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Python Dynamic code execution with `exec` and `eval`

From WikiOD

Syntax[edit | edit source]

  • eval(expression[, globals=None[, locals=None]])
  • exec(object)
  • exec(object, globals)
  • exec(object, globals, locals)

Parameters[edit | edit source]

Argument Details
expression The expression code as a string, or a code object
object The statement code as a string, or a code object
globals The dictionary to use for global variables. If locals is not specified, this is also used for locals. If omitted, the globals() of calling scope are used.
locals A mapping object that is used for local variables. If omitted, the one passed for globals is used instead. If both are omitted, then the globals() and locals() of the calling scope are used for globals and locals respectively.

Remarks[edit | edit source]

In exec, if globals is locals (i.e. they refer to the same object), the code is executed as if it is on the module level. If globals and locals are distinct objects, the code is executed as if it were in a class body.

If the globals object is passed in, but doesn't specify __builtins__ key, then Python built-in functions and names are automatically added to the global scope. To suppress the availability of functions such as print or isinstance in the executed scope, let globals have the key __builtins__ mapped to value None. However, this is not a security feature.

The Python 2 -specific syntax shouldn't be used; the Python 3 syntax will work in Python 2. Thus the following forms are deprecated: <s>

  • exec object
  • exec object in globals
  • exec object in globals, locals

Executing code provided by untrusted user using exec, eval, or ast.literal_eval[edit | edit source]

It is not possible to use eval or exec to execute code from untrusted user securely. Even ast.literal_eval is prone to crashes in the parser. It is sometimes possible to guard against malicious code execution, but it doesn't exclude the possibility of outright crashes in the parser or the tokenizer.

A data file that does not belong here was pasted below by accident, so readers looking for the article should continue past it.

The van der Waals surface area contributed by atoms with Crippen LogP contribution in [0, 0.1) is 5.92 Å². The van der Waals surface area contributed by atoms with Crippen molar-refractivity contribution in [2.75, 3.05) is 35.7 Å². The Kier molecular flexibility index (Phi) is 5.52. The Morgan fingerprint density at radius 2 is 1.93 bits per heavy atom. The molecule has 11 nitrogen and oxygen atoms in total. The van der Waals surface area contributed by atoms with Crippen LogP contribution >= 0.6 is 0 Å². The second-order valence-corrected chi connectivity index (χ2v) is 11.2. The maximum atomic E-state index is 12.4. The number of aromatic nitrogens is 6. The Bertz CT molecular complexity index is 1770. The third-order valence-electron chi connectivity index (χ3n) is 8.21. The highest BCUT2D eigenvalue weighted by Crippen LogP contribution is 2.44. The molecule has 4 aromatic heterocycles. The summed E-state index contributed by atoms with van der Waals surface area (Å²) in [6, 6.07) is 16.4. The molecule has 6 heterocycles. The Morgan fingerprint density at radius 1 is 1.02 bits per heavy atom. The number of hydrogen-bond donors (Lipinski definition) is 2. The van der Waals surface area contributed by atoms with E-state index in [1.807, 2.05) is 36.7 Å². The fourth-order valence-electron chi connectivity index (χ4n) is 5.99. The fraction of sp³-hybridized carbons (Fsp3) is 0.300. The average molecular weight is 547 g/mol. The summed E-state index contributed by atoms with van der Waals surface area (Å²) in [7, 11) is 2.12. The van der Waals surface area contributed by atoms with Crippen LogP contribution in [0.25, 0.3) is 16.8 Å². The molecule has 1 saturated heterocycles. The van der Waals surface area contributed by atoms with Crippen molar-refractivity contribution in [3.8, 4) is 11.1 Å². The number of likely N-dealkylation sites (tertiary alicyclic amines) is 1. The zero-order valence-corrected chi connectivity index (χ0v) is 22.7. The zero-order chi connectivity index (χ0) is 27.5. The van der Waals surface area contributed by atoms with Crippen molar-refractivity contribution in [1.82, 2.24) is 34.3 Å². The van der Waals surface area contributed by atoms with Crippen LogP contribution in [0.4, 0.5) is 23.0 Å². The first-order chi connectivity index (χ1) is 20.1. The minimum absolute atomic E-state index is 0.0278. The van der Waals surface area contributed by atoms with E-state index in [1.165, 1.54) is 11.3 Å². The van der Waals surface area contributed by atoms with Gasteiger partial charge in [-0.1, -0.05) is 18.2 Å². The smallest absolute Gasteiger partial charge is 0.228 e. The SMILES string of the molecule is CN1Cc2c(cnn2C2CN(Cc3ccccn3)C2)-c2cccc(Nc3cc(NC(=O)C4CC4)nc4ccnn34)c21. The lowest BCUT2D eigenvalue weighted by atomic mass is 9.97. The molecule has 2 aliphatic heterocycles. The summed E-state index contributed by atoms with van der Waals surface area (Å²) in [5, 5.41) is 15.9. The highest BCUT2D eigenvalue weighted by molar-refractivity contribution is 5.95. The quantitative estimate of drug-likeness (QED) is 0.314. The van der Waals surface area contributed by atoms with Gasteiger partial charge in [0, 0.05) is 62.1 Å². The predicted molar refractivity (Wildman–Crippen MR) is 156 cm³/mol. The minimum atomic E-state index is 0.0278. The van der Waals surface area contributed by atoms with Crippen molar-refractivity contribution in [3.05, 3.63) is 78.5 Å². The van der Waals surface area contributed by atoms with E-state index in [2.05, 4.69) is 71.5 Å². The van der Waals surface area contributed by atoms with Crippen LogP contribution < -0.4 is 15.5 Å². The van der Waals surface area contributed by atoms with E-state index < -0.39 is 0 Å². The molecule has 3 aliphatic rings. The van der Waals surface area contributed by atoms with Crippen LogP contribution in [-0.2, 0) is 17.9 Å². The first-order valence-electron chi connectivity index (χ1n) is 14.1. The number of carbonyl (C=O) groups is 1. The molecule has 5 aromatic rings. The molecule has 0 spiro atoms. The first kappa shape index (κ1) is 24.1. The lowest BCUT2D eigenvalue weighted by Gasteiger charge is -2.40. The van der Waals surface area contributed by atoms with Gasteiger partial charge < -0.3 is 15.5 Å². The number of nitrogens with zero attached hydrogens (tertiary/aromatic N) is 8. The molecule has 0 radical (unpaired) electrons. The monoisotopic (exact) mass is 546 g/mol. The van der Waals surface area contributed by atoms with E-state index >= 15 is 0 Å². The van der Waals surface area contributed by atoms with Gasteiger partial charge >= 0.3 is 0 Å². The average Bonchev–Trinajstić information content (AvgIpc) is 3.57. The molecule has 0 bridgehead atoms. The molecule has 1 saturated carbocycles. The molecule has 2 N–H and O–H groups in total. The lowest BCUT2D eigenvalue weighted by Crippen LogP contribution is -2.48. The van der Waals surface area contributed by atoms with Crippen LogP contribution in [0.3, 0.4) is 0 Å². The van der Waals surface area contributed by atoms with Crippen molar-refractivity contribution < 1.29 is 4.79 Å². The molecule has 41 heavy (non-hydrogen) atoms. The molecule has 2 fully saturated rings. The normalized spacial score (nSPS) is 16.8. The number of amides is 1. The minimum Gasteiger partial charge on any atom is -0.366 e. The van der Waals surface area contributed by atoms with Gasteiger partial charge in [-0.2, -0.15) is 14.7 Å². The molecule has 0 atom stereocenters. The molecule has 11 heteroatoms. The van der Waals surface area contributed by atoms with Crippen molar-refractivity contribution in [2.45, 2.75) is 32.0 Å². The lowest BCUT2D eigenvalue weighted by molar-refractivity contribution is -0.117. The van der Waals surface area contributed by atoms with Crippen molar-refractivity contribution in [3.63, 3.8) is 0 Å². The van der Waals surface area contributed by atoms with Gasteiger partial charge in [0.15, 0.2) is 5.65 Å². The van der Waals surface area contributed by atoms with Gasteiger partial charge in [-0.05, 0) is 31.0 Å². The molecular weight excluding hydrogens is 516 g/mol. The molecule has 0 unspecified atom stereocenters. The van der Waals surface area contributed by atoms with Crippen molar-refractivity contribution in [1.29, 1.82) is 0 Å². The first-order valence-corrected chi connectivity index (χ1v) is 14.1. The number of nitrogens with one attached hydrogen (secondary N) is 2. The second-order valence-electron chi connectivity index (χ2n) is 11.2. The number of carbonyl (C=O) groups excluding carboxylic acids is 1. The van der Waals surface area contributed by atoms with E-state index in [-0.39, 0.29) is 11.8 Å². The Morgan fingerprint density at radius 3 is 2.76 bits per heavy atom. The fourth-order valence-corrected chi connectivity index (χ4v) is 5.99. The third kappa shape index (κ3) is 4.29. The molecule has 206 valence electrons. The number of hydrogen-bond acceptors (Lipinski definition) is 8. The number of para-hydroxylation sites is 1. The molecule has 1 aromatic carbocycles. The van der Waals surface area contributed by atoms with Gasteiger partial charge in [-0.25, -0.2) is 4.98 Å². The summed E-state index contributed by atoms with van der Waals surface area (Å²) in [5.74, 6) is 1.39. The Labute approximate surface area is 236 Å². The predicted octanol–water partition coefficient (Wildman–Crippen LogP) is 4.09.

To evaluate code by an untrusted user you need to turn to some third-party module, or perhaps write your own parser and your own virtual machine in Python.

Evaluating statements with exec[edit | edit source]

>>> code = """for i in range(5):\n    print('Hello world!')"""
>>> exec(code)
Hello world!
Hello world!
Hello world!
Hello world!
Hello world!

Evaluating an expression with eval[edit | edit source]

>>> expression = '5 + 3 * a'
>>> a = 5
>>> result = eval(expression)
>>> result

Precompiling an expression to evaluate it multiple times[edit | edit source]

compile built-in function can be used to precompile an expression to a code object; this code object can then be passed to eval. This will speed up the repeated executions of the evaluated code. The 3rd parameter to compile needs to be the string 'eval'.

>>> code = compile('a * b + c', '<string>', 'eval')
>>> code
<code object <module> at 0x7f0e51a58830, file "<string>", line 1>
>>> a, b, c = 1, 2, 3
>>> eval(code)

Evaluating an expression with eval using custom globals[edit | edit source]

>>> variables = {'a': 6, 'b': 7}
>>> eval('a * b', globals=variables)

As a plus, with this the code cannot accidentally refer to the names defined outside:

>>> eval('variables')
{'a': 6, 'b': 7}
>>> eval('variables', globals=variables)
Traceback (most recent call last):
  File "<stdin>", line 1, in <module>
  File "<string>", line 1, in <module>
NameError: name 'variables' is not defined

Using defaultdict allows for example having undefined variables set to zero:

>>> from collections import defaultdict
>>> variables = defaultdict(int, {'a': 42})
>>> eval('a * c', globals=variables)  # note that 'c' is not explicitly defined

Evaluating a string containing a Python literal with ast.literal_eval[edit | edit source]

If you have a string that contains Python literals, such as strings, floats etc, you can use ast.literal_eval to evaluate its value instead of eval. This has the added feature of allowing only certain syntax.

>>> import ast
>>> code = """(1, 2, {'foo': 'bar'})"""
>>> object = ast.literal_eval(code)
>>> object
(1, 2, {'foo': 'bar'})
>>> type(object)
<class 'tuple'>

However, this is not secure for execution of code provided by untrusted user, and it is trivial to crash an interpreter with carefully crafted input

>>> import ast
>>> ast.literal_eval('()' * 1000000)
[5]    21358 segmentation fault (core dumped)  python3

Here, the input is a string of () repeated one million times, which causes a crash in CPython parser. CPython developers do not consider bugs in parser as security issues.